Tire Tracks

When is too much not enough?

When is too much power a bad thing?

I love power! How much power is enough when it comes to our cars? The adrenaline-fueled, muscle car-headed answer would be that there is “never enough power.” After the come down from such Red Bull-infused delusions you are faced with the reality that there comes a point when it is not safe or feasible to have unlimited horsepower on the street.

In our hobby, muscle cars hold a special place in our hearts. It is apparent that collectors covet them based on the strong numbers they achieve at auction. We recently posted results from Mecum’s Kissimmee Auction of a 1970 Plymouth Hemi ‘Cuda that sold for almost $2.7 million along with other MoPar muscle cars priced close behind. That is a pretty hefty sum for a vehicle that has not yet hit the 50-years-old mark and came from an assembly line.

The mythology and respect behind the legendary Hemi undoubtedly played a part in the high price tag. Let’s face it; the Hemi was one of the top predators on the street back in the first horsepower war. The fire-breathing 426-cubic inch monsters churned out around 425 hp and had ridiculous stump-pulling torque as well. It was more than any red-blooded hot-rodder could ask for. It was loud, brutal, and scary all at the same time. It took a lot of driving skill to wring out the performance that was advertised. This rightfully added to the lore of the Hemi.

Fast-forward to today and the world of muscle cars has come full circle as we are in another golden age of horsepower. The street Hemi name is again beating its chest and vying for top dog in the horsepower wars. The numbers are unheard of as Chevrolet, Chrysler, and Ford battle for the title of Horsepower King. It seems like the ‘60s and early ‘70s all over again.

Let’s hit the brakes for a moment and really put things into perspective. Back in 1970 that 425 hp was recorded from the factory as a SAE gross hp figure which was recorded without any of the accessories or restrictions of a real-life street engine (although there is much debate whether corporate intentionally under-rated the Hemi engine). Realistically, that engine with accessories, air filter, emissions tune, and manifolds would have been rated closer to a modern net output of 350 hp. This is not accounting for powertrain loss, which would equate to even lower rear wheel hp numbers. Thank goodness for the ample amount of torque shredding those skinny Polyglas tires. This was a beast of a car back in 1970.

Our vehicles have evolved over the past 46 years. We take the safety and ease of driving for granted. This is why the horsepower has been creeping upward. For instance, the 2016 Camaro LTE, 6-cylinder is rated at 335-hp net. I understand that there is a lot more involved here. That number is achieved at 6800 rpm and the torque is nowhere near that of the Hemi. They are completely different engines and arrive at their number differently. If we are going off of horsepower numbers alone, that V-6 is quite impressive and inline with the Hemi. I merely bring this up to put the numbers in perspective. Most V-6 sedans are hovering around 300 hp net, give or take, which was the mark of performance years ago.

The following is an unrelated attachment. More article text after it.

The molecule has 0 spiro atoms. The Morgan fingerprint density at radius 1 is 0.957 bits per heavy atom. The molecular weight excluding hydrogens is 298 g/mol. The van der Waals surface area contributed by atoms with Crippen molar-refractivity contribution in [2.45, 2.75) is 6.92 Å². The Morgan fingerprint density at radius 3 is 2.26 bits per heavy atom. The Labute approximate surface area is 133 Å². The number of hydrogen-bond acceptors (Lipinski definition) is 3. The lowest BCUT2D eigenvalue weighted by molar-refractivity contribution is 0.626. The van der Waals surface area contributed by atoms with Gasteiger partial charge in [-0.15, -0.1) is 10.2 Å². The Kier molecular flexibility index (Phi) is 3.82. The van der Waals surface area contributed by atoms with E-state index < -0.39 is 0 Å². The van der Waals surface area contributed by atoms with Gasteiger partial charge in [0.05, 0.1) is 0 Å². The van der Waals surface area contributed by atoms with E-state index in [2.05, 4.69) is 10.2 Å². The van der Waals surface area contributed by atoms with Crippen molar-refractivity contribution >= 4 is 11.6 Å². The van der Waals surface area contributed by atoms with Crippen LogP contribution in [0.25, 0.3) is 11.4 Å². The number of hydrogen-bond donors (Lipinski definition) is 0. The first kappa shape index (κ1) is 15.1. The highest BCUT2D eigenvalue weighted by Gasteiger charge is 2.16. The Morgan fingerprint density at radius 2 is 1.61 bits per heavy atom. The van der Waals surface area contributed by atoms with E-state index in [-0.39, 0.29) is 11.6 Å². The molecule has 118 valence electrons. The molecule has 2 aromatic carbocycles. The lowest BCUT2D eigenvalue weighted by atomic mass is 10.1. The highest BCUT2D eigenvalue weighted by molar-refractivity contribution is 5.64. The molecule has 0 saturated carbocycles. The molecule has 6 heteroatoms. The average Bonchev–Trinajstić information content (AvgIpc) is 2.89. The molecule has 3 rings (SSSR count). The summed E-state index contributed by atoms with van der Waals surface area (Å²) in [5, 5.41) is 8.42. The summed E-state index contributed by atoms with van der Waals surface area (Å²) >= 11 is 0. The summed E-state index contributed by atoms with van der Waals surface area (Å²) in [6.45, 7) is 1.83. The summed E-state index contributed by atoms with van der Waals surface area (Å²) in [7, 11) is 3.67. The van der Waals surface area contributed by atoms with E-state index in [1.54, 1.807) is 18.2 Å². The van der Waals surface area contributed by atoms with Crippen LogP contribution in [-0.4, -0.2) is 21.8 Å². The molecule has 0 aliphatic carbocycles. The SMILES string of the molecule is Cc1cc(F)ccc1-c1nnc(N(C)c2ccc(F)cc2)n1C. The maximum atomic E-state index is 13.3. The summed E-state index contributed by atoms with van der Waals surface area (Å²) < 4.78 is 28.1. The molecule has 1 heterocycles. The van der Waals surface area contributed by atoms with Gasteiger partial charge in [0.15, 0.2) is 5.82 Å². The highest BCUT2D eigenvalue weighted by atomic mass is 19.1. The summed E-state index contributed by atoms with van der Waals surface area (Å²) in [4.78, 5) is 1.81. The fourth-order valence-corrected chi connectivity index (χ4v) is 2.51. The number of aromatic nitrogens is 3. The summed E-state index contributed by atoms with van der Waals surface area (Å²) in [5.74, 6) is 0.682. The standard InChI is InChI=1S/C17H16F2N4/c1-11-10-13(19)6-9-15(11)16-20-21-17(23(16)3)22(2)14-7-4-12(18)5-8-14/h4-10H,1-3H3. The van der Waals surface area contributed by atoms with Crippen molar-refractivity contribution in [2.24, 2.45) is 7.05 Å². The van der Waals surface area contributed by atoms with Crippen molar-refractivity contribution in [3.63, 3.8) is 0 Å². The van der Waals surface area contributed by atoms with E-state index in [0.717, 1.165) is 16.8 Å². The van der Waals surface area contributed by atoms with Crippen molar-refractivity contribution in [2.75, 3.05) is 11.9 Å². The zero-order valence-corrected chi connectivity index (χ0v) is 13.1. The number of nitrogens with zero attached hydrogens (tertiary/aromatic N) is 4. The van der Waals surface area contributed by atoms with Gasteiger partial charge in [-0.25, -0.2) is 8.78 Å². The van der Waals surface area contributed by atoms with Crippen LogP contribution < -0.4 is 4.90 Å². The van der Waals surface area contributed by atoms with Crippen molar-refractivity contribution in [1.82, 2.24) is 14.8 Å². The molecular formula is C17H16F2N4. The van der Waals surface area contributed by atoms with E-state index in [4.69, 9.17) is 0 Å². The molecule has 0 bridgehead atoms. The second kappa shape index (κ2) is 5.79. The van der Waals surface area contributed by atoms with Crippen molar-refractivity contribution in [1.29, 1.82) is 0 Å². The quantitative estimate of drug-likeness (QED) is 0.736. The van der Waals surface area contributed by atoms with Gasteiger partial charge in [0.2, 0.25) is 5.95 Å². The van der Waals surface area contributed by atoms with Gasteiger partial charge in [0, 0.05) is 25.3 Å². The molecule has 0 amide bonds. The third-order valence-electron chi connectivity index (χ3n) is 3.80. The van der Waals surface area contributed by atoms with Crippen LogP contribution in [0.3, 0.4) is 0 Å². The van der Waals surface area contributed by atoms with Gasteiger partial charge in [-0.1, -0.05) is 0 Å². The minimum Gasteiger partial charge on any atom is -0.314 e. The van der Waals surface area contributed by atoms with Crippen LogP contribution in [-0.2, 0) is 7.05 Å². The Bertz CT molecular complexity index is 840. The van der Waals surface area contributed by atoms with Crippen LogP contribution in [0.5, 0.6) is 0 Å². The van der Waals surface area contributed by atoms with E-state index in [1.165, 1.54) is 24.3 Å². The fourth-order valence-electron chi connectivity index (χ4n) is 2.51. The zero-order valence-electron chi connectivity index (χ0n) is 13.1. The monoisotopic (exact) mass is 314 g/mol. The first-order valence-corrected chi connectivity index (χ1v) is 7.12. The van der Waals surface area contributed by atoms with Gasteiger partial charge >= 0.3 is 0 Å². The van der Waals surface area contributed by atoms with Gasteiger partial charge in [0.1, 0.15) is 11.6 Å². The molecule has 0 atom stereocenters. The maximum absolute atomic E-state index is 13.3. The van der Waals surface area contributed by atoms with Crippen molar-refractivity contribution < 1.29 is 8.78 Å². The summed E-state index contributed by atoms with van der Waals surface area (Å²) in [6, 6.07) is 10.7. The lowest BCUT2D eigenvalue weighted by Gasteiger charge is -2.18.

These pedestrian vehicles still pale in comparison to the top dogs rolling off the assembly lines today. The 2016 Corvette Z06 is rated at 650hp/650#tq and is said to do 0-60 in 2.95 seconds. The 2016 Dodge Challenger Hellcat is rated at 707hp/650#tq and annihilates tires at will. There are even rumors that there will be a Shelby GT500 in the future that will eclipse the 740+ hp mark. When will it end? Is this much power even practical or sane for the street? If you compare those vehicles to our measuring stick of the “heyday” of muscle those numbers are outrageous! These are production vehicles that somehow come with factory warranties and can be purchased by anyone walking off the street with enough cash in their hand.

Perhaps our motto of “bigger is better” has been etched in our American psyche so much that common sense has taken a back seat. As in the past, these freaks of nature will be the cars on the auction block of tomorrow. These cars have raised the bar for horsepower and will be looked at as the standard in the future.

One caveat: the power levels of the racetrack have never translated well to the street. I have heard countless stories of hot-rodders lost when the “winged” muscle cars roamed the streets back in the day. Hop online and you are a few clicks away from seeing the carnage brought about from the new crop of “super” muscle cars.

My other fear is that these cars will never truly be enjoyed on the street, as they will be sealed away as investments. What fun is that? As cool as these cars are, they are either too much to drive to their potential by the average Joe, or worse yet – never driven at all.

To come full circle from where I started, I love power, but it must be useable power. With the horsepower race not looking like it will slow down anytime soon, I wonder if buyers will eventually feel the same way I do? If not, I bet there will be a 1000-hp monster knocking at the door in the near future.

 

 

COMMENT